The Guillermo Del Toro mentoring program
Breaking into Hollywood is very much a Catch-22 in that you can't get a job without experience, can't get experience without a job. Obviously, it's very difficult to get anyone to lift a finger to help you.
So it's definitely cool when you see somebody established giving a newcomer a shot, and you hope more Hollywood big shots will eventually do the same.
Now we know that Don't Be Afraid of the Dark wasn't a big hit at the box office, and as we reported on TG it's one of several films that didn't do well financially, but considering it reportedly cost $28 million, it should make it's money back and then some with DVD / Blu-Ray and foreign. (Del Toro told Wired it actually came in under budget and under schedule).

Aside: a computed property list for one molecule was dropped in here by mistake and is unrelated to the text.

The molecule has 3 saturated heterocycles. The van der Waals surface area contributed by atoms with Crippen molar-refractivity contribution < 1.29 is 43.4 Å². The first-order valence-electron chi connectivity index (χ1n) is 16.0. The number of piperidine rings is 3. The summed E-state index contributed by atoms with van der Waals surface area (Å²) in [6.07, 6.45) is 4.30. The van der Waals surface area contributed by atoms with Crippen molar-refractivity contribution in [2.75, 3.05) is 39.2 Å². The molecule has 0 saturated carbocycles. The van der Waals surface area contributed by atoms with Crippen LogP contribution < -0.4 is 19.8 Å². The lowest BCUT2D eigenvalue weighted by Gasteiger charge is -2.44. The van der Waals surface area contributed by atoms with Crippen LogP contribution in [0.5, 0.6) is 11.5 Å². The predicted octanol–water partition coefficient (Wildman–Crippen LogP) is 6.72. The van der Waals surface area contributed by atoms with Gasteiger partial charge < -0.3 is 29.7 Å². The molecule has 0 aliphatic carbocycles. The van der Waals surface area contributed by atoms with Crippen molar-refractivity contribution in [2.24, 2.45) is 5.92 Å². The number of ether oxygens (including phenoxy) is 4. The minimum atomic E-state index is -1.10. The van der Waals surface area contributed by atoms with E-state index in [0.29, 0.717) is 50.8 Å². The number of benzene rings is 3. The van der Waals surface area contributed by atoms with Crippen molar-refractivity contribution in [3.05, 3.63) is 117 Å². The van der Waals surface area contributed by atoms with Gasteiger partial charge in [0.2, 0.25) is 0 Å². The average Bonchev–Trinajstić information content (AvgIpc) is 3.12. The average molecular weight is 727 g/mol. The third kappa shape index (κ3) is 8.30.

What's really remarkable is that Dark, "the scariest movie I saw when I was a kid" as he told the L.A. Times, was given to Troy Nixey, who had never directed a feature film before.
One reason Del Toro let Nixey direct it is he felt it would be too close to Pan's Labyrinth if he directed it himself. Nixey did make a short film that Del Toro liked, Latchkey's Lament, and he also worked in comics, doing illustrations for Batman and Only the End of the World Again by Neil Gaiman.
Nixey, a terrific comic artist, brought his unique artistry to the monsters in Dark, telling Comic Book Resources, "I was drawing a lot. It's nice to have that as a communication tool when you're talking to the art department. You automatically connect with the other artists because you're able to talk from the came part of your brain."
As for his big break, which very few directors get their first time at bat, Nixey added that he wanted to get out of comics and move on to features for some time before this one in a million shot came through.
"I was hoping I'd be able to prove to people that I could tell stories in that medium," he continued. "But I was not expecting at all for this to come from Guillermo, who's my favorite working director right now."